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versions concerned : 0.2 and above

I. Command-line parameters

Since version 0.2, the ARSS can be entirely operated using command-line parameters. These commands are listed by the program's help, which can be displayed by simply launching the program and typing help, or calling 'arss --help', 'arss -h' or even 'arss /?' on Windows.

There are only a few things to know in order to understand how to operate the program from the command line. Firstly, you can place any option or file name anywhere, with two exceptions. The input file must always come before the output file, and, obviously enough, each option which requires a number (which is denoted in the help by [real] or [integer]) must be immediately followed by this number. So, when you see the line '--pps, -p [real]', it means that you can write, for example, '--pps 133.33' or '-p 17.5' anywhere in the command line.

II. Scripting

a. Scripting on Windows

The advantage of operating the ARSS using command-line arguments is that you can automate some tasks using scripts. On Windows, a script is typically a batch file, that is a text file which name ends with .bat and that contains a series of command prompt commands. You can then just run these series of commands by opening the script, but more importantly, you can drag-and-drop files to be automatically processed. Here's a .bat script example, assuming that you have installed the ARSS in "C:\Program Files\arss\" :

"C:\Program Files\arss\arss" --quiet %1 %1.bmp --analysis --min-freq 27.5 --max-freq 8000 --bpo 48 --pps 150 --brightness 2 --format-param 16
"C:\Program Files\arss\arss" -q %1.bmp --sine -min 55 -b 48 --pps 50 %1_slower_higher.wav -g 2 -sample-rate 44100
del %1.bmp

If you drag-and-drop a WAV file named 'sound.wav' on the script, which in the script is known as %1 (for it is the script's argument #1), the ARSS will analyse it using the provided settings, save it as 'sound.wav.bmp', then it will synthesise this image into a new sound using different parameters. The difference between parameters mean that your new automatically generated sound will play 3 times slower than the original, and 1 octave higher. The last line of the script deletes the intermediate image file.

And that's just a basic example. It gets even better when you use the ARSS along with other programs.

b. Scripting on Linux/Mac OS X/BSD/etc..

Fortunately for every of you out there who do not use Windows, everything we demonstrated above works on any other modern operating system. The syntax is just a bit different, and you have an added advantage : you can fairly easily combine the power of the ARSS with the might of other command-line utilities, particularly image and sound conversion/processing utilities. The ARSS only reads BMPs and you want to turn your collection of JPGs into eerie soundscapes? The ARSS only accepts WAVs and you want to apply some funky effect to your collection of MP3s? Then you might want to look into ImageMagick, SoX, even VLC or better yet LAME. The first one will convert images between the ARSS-friendly BMP and any other format, and the other ones will convert between ARSS's WAV sounds and various sound/video formats.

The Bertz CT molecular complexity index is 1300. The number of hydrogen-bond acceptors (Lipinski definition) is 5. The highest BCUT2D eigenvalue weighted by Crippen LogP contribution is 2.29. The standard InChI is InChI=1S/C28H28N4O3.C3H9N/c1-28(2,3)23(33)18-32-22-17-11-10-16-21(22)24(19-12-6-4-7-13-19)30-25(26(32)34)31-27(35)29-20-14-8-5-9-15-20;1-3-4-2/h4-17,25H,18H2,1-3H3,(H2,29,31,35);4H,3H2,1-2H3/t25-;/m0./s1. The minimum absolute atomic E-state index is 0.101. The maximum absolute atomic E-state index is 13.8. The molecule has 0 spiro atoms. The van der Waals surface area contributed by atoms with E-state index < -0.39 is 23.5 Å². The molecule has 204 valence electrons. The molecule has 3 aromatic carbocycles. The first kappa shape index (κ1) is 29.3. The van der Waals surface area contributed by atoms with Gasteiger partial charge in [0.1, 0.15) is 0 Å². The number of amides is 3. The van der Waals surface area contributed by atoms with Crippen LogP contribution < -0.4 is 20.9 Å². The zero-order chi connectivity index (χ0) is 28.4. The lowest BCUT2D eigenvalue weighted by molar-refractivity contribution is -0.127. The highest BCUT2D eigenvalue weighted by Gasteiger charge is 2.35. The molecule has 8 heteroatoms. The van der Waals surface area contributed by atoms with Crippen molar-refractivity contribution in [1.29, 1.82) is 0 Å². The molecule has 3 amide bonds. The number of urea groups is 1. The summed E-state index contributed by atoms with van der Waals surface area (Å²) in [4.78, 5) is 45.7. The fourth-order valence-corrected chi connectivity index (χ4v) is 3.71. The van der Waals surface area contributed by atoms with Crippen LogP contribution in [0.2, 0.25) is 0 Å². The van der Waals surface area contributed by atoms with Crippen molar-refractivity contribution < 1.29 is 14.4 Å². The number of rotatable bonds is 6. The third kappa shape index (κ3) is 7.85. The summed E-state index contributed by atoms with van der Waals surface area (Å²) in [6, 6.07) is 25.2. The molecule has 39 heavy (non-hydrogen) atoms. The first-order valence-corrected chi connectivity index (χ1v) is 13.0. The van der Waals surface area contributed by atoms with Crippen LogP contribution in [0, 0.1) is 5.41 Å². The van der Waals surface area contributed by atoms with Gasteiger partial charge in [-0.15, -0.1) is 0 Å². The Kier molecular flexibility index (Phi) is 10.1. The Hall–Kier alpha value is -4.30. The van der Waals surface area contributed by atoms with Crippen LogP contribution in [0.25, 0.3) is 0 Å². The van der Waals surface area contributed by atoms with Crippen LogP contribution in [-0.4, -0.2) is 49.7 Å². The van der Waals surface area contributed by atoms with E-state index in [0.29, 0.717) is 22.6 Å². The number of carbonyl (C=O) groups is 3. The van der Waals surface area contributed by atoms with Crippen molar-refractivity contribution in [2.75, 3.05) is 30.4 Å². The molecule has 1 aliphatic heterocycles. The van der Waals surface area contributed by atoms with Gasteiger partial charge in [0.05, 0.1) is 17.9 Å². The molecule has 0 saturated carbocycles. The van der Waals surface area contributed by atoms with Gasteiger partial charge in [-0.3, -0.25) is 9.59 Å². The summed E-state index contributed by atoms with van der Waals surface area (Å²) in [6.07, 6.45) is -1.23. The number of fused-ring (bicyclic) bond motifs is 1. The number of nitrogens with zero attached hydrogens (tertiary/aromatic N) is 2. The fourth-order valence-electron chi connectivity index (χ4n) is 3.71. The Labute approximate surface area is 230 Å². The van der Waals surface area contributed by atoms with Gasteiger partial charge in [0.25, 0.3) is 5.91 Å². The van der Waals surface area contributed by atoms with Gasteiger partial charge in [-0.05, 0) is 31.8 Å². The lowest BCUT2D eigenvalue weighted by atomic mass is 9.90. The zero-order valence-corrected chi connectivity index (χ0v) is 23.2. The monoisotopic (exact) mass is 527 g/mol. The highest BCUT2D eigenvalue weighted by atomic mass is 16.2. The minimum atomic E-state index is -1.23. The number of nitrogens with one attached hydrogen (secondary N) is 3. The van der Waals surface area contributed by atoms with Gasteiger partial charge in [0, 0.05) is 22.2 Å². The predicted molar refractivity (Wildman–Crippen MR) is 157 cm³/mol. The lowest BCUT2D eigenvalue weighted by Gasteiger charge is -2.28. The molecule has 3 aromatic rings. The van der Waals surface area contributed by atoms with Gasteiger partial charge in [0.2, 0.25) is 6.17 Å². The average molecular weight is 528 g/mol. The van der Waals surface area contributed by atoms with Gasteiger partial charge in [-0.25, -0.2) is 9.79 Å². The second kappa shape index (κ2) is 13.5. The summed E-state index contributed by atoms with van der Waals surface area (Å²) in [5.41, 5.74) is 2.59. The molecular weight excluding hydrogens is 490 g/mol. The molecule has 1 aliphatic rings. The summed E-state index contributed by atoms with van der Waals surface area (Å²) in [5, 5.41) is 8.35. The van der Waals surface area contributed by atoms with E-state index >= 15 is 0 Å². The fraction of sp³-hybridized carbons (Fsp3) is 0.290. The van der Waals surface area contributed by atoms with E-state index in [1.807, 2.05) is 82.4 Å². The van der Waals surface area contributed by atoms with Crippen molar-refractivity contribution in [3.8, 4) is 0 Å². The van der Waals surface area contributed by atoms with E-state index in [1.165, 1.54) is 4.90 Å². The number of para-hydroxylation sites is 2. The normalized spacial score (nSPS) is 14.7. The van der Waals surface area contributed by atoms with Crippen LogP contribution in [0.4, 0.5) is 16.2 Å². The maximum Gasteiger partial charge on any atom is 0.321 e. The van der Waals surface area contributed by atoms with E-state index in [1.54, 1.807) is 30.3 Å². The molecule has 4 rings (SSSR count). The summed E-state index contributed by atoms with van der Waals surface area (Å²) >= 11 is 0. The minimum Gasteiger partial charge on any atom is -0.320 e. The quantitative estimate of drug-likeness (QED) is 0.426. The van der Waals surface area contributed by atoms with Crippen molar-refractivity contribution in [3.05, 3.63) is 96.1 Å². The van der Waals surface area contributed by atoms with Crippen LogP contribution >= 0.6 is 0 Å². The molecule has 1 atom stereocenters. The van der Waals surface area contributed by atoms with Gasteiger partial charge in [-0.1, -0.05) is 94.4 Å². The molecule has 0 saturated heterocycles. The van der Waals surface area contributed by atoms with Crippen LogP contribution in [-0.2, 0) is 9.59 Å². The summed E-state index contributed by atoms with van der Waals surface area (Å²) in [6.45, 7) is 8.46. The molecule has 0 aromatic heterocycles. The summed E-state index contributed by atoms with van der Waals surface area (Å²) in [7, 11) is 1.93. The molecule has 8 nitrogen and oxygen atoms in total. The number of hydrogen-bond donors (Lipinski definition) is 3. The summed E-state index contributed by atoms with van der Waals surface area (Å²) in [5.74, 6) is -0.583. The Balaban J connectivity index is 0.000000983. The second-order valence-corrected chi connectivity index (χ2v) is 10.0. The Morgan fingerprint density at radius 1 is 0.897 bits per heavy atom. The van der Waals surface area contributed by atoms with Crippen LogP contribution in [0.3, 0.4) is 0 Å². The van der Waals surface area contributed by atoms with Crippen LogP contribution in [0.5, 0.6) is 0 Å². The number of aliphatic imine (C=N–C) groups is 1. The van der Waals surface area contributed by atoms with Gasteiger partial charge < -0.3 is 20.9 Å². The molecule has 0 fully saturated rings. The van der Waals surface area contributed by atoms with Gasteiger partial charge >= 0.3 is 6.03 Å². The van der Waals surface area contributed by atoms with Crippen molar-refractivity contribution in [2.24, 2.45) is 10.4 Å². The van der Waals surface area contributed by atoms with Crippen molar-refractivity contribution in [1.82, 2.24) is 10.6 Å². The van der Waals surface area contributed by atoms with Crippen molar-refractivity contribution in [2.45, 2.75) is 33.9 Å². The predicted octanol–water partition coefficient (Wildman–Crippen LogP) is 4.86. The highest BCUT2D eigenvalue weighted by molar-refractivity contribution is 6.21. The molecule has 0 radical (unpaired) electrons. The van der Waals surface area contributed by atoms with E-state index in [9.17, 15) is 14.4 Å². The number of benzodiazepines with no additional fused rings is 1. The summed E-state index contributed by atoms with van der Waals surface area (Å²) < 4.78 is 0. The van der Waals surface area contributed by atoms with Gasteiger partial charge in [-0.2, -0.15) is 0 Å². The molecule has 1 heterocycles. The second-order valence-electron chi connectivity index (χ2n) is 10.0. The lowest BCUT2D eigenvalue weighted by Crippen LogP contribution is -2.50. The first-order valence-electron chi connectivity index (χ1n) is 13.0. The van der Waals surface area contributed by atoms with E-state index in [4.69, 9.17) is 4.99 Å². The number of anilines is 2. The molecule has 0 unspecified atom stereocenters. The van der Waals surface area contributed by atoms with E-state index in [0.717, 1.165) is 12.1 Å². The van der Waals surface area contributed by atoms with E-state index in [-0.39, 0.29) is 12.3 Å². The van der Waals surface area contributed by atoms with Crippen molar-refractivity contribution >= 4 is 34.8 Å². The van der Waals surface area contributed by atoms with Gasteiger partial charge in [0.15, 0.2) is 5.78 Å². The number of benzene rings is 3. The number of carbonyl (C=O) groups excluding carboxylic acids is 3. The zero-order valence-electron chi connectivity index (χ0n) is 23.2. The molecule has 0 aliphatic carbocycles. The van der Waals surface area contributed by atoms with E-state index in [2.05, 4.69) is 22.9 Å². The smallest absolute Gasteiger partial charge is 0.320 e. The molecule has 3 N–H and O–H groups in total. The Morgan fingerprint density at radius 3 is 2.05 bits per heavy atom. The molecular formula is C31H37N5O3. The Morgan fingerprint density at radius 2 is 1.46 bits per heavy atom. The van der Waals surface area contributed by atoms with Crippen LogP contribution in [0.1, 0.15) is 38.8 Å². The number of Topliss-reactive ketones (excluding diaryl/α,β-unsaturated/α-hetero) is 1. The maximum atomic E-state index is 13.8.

In the following example we'll use ImageMagick's 'convert' command only to convert image formats, but a look at 'convert -help' will give you a quick idea of the possibilities. In order to run this script you need to paste the code in a text file that we'll call '', and then you need to run the command 'chmod 777' or equivalent, and you can convert an entire folder of images by running './ *.jpg'

while [ $# -gt 0 ];
        convert -type TrueColor -format "BMP" "$1" a.bmp;
        arss -q a.bmp "$1.wav" -min 20 -max 20000 --pps 100 -r 44100 -f 16 --noise;
        rm a.bmp;

The 'convert' command will convert one by one each JPG image into a BMP image, and the ARSS will synthesis this 'a.bmp' image into a WAV file named after the original image it is made from. When turning a photograph into a sound it's highly recommended to use noise synthesis rather than sine synthesis. It is however a much slower technique so you might want to use sine synthesis if you're looking for nearly instantaneous results instead.

Note that it is possible to produce an equivalent script for Windows. You just have to install ImageMagick for Windows, and specify the full path to 'convert.exe', as well as the full path to 'arss.exe', and you can then drag-and-drop a group of images onto the .bat script.

@echo off
        if [%1]==[] goto end
        "C:\Program Files\ImageMagick-6.4.1-Q8\convert.exe" -type TrueColor -format "BMP" %1 a.bmp
        "C:\msys\home\arss\arss" -q a.bmp %1.wav -min 20 -max 20000 --pps 100 -r 44100 -f 16 --noise
        del a.bmp
goto loop

Note that this is once again a basic example. There are many things you can do from that, like modifying the picture's gamma to make it darker/more contrasted, adjusting the sharpness or trying the wide range of other image effects. The possibilities are vast, if not immense. It is now up to you to explore them.

On a side note, if you're considering turning photographs into sounds, I suggest you to priviledge images with interesting textures, patterns or repetitive features rather than interesting shapes. Clouds, rocks, water, bridges and hair often make up interesting sounds.

This site is in hiatus. Last updated on February 23rd, 2009
©2007-2009 Michel Rouzic